Courtney Sale, artistic director of The Seattle Children’s Theatre, is making her directorial debut with “The Little Prince,” which opens Jan. 18.
Near the end of my talk with Courtney Sale, the artistic director of Seattle Children’s Theatre, she mentioned that she once got a machete for Christmas.
You don’t say. A machete.
Her brother had one, Sale explained, and she remembered walking in the woods around their home in rural Virginia along paths that he had already cleared. And she remembered wanting to do that for herself. To make her own way not just through the woods, but her life.
“If the path was easy,” she remembered thinking, “you’re probably on somebody else’s path.”
Most Read Stories
- Man who accused Ed Murray of sexual abuse found dead in Auburn motel WATCH
- After 911 calls and a lockdown at Highline College, police find 'zero evidence' of a shooting VIEW
- With work permits in limbo, spouses of H-1B visa holders worry they’ll lose jobs
- Snow in Seattle? Freezing temperatures? 'Be ready for it'
- King County Republican chair criticized after telling gun-control advocate 'Do not ever contact me again'
Thirty years later, Sale has cleared her way to Seattle. She is entering her second season at Seattle Children’s Theatre (SCT), where she succeeded founding artistic director Linda Hartzell, who retired in 2015 after 31 years.
As if that wasn’t enough, Sale is making her SCT directorial debut with “The Little Prince,” which opens Jan. 18.
The show is based on the classic book by Antoine de Saint-Exupéry about an aviator stranded in the Sahara who encounters a young boy from a faraway asteroid.
The production features original music by David Dabbon and a cast that breaks the mold: The Little Prince is being played by a female actress, Khanh Doan, and the aviator by the African-American actor Lamar Legend.
“The story has been with me for a long, long time,” Sale said the other day, seated in the scene shop in the back of the theater.
As a child in those Virginia woods, “I was alone and was constantly inventing stories,” she said. “I could put myself in the shoes of the Little Prince. I vibrated with the idea of being alone and playing alone.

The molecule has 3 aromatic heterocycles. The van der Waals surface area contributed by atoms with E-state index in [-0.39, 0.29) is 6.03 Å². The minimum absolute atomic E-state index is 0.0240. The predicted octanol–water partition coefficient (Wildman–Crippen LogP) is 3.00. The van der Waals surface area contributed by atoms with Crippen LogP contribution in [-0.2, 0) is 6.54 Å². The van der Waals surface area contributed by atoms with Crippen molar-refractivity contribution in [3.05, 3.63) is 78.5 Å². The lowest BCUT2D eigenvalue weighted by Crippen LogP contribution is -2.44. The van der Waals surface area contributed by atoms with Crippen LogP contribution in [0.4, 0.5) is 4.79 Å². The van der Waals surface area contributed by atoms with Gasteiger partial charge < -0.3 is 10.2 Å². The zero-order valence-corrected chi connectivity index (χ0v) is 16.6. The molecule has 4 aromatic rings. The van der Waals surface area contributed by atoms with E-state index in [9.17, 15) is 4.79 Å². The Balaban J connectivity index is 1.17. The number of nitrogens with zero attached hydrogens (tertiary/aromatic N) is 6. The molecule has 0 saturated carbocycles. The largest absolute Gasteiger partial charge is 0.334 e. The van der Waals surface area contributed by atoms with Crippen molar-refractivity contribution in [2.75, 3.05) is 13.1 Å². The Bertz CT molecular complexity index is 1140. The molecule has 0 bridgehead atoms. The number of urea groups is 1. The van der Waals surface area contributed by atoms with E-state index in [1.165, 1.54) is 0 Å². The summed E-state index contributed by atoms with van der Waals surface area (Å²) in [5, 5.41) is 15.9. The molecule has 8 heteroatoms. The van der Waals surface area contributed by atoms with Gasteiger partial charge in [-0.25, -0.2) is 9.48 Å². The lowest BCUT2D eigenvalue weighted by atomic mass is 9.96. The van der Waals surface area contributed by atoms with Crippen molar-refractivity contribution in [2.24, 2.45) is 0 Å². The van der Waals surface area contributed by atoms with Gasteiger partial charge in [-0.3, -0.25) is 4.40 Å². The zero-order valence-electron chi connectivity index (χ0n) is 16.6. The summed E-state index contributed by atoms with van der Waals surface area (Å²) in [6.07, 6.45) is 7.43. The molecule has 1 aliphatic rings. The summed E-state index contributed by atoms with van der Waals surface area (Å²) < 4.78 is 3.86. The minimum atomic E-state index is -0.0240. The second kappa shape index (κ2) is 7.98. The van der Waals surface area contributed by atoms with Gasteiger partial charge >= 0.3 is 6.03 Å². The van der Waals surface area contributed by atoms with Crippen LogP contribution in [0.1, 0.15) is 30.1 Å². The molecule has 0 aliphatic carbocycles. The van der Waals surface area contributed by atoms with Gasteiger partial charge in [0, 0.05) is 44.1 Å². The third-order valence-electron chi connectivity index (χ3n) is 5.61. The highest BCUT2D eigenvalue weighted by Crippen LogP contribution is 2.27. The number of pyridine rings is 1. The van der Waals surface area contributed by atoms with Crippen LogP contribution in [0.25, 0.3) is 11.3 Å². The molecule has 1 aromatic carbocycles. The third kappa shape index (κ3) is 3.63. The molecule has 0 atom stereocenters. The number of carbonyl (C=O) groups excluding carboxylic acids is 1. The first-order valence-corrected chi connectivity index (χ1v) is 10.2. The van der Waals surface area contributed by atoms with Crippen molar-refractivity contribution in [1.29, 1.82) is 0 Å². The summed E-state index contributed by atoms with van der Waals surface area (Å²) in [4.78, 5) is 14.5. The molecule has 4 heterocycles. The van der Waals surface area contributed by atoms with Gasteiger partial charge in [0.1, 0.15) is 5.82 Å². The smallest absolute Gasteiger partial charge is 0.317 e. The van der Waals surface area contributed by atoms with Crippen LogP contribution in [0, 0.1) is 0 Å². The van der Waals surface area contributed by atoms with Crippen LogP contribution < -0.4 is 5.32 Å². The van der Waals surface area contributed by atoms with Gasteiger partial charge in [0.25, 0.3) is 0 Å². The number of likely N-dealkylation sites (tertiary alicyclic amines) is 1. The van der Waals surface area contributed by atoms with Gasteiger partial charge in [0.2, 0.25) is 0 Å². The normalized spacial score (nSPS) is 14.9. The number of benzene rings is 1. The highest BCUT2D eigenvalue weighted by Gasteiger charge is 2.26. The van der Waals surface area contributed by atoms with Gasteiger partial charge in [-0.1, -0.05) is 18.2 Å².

“It’s in my artistic DNA,” she said. “I wanted to honor the child inside of me.”
And yet, it makes her adult world a little crazy.
After our talk, Sale was scheduled to speak with a translator about the upcoming production of “The Journal of Ben Uchida: Citizen 13559,” about a Japanese internment camp. From there, she was reaching out to designers about next season, then meeting with department heads and popping her head into a “Little Prince” rehearsal. Over lunch, she planned to write thank-yous to supporters (“I’m a card writer”) and return to rehearsal from 2 to 7 p.m.
“My mantra is, ‘If you love me more, you email me less,’ ” Sale said. “And we have an incredible staff that helps support and protect that time.”
It helps that Sale lives close to the theater with her husband, Sean Manning — they met while working at the Space Needle — and their 12-year-old son, Finn. (Manning’s daughter and Sale’s stepdaughter attends Montana State University.) Manning and Finn visit the theater a lot — as do the families of other production members.
“It’s the best,” she said. “An absolute tonic.”
Growing up, Sale didn’t experience much children’s theater, save for the “Country Jamboree” at school, where the kids would lip sync to songs by artists like Lee Greenwood.
When she was a little older, her mother drove two hours to Richmond to take her to see “A Chorus Line.” Sitting in the theater, Sale felt herself relax.
“I started out like a lot of young people,” she said. “Theater was the place where I could let my hair down.”
As a teenager, she worked as a dishwasher to pay her way to a theater camp at Boston University’s Theater Institute. That same summer, she came to Seattle to visit her aunt, and toured Cornish.
“I thought, ‘This is my tribe,’ ” she said, and later applied and was accepted.
“I felt like I had this incredible buffet that I could pull from,” Sale said of her time at Cornish. “Acting and directing, writing and costumes. By my last year, I was thinking about the whole theater world, from curb to curtain.”
She didn’t think about directing until she became a mother.
“It taught me how to use and make time,” she said. “How to have quality interactions.”
And yet, there’s no magic to directing children’s theater, Sale said.
“Storytelling is storytelling,” she said. “If it’s quality, everyone from 3 years old and beyond is going to engage.”
She is well aware of Hartzell’s legacy.
“She’s a pioneer who said that the children of Seattle deserve this theater,” Sale said. “And that’s what we’re building upon.”
The theater is planning a series of community dinners following the four Saturday afternoon performances of “The Journal of Ben Uchida” to foster multigenerational conversations; a panel discussion for young people on Feb. 8.; and a panel discussion with internment survivors on Feb. 18.
The theater remains committed to access, and it offers free and reduced-price tickets for families receiving state food assistance. Families that show their EBT card will receive up to two $10 adult tickets and six complimentary child tickets. (Call the ticket office at 206-441-3322.)
“We’re better,” Sale said, “when everyone’s participating.”
What else do the children of Seattle deserve?
“They deserve truth. Beauty. Imagination,” Sale said. “We get to be the space where we have conversations that no other adult in their lives can have with them.
“What a glorious opportunity we have here in the stories we present. These are experiences that children will carry with them for the rest of their lives.”